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Applications for the Spring 2012 semester of the Law Offices In-House Clinic are now avaiable. They can be picked up outside of the 3rd floor cafeteria or at the Law Offices reception area, Suite 600. You can also fill out and print off a copy here.

They should be turned into the receptionist in the Law Offices. The due date will be announced at a later date but they are usually due a few days before registration starts.

Center for Open Government News Story: Lawsuit over documents divides Hinsdale school officials


Please visit Chicago-Kent's Record website to view all available externship positions.


Law Offices Attorneys Help Free Innocent Man

On January 8th, 2008, Professor Richard Kling and his Law Offices Colleague, Susana Ortiz, saw victory in the case of their client, Herb Whitlock. Mr. Whitlock, of downstate Paris, Illinois, was wrongfully incarcerated on murder charges for over 20 years and thanks to the efforts of Professor Kling and Ms. Ortiz and teams of Law Offices clinic students who have been working on the case for the past 7 years, Mr. Whitlock saw freedom when the State dismissed the charges against him as a result of a new trial obtained for him by Kling and Ortiz. In the Appellate Court opinion which granted Mr. Whitlock a new trial, the Court cited the fact that favorable evidence was hidden from the defense and that Mr. Whitlock’s trial counsel was ineffective for failing to investigate key forensic evidence that would have shed serious doubt on the credibility of the State’s witnesses. After his release, Mr. Whitlock was reunited with his daughter, Brittany, who was 12 at the time of his original trial and he met his seven-year old grandson for the first time. Read the article from the Chicago Tribune. CBS television show 48 Hours Mystery ran a show about this case on March 1, 2008. For more information about this show, please visit the CBS 48 Hours Mystery webpage.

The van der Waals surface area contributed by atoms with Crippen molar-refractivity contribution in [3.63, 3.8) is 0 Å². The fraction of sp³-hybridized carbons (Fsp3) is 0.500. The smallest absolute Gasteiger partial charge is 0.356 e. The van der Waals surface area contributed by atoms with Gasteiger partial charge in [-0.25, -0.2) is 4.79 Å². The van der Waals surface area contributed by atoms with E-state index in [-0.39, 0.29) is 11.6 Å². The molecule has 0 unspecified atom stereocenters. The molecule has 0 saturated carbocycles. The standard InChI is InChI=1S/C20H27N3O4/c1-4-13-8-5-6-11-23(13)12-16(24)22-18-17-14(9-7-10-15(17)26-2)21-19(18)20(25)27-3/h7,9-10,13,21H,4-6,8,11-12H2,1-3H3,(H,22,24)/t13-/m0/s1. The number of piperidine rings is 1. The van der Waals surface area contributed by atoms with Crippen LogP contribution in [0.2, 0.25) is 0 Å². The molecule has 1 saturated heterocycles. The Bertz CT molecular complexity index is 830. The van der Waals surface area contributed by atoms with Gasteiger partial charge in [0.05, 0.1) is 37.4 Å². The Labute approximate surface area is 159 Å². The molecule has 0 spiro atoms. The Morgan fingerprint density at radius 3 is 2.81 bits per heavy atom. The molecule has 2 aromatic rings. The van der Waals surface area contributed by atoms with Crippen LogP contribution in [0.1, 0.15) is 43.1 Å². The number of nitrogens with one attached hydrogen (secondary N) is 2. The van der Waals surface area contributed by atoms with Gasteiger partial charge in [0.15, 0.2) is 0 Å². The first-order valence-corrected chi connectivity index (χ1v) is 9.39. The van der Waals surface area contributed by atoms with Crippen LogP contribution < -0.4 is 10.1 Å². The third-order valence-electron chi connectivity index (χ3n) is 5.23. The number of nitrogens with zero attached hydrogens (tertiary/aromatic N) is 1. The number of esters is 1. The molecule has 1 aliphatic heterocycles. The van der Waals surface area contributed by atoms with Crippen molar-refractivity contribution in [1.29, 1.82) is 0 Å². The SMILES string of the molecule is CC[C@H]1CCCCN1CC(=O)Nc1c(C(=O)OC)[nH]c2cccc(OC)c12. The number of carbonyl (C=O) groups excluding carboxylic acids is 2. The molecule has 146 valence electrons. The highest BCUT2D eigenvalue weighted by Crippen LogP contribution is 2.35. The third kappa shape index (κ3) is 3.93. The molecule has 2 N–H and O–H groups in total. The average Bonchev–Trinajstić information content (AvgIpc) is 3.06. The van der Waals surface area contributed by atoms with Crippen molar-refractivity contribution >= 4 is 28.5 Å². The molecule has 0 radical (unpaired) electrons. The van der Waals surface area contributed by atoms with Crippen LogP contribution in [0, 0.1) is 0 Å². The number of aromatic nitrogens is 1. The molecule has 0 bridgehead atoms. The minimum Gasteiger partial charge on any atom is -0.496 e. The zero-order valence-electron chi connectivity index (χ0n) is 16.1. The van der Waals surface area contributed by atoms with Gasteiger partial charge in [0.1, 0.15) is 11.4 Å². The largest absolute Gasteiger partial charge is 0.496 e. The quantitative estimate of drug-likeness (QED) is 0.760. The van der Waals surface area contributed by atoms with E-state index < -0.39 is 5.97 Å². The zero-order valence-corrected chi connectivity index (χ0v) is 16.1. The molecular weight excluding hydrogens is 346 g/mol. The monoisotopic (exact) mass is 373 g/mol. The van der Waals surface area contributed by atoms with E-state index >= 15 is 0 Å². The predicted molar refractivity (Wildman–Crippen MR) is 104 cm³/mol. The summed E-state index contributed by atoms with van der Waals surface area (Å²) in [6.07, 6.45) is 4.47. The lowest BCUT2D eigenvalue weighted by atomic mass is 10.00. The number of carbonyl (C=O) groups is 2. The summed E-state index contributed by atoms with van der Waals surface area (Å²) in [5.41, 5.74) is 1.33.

Law Offices Professor Admitted into U.S. Supreme Court

On January 7, 2008, Professor Daniel Coyne was admitted on motion in open court before all nine justices of the supreme court in a group admission ceremony. The admission was sponsored by the National Association of Criminal Defense Lawyers. There were ten admittees from various jurisdictions across the country. Immediately following the admission, the death penalty case of Baze v. Rees was argued. Baze challenges the propriety of the use of lethal injection to execute condemned inmates.



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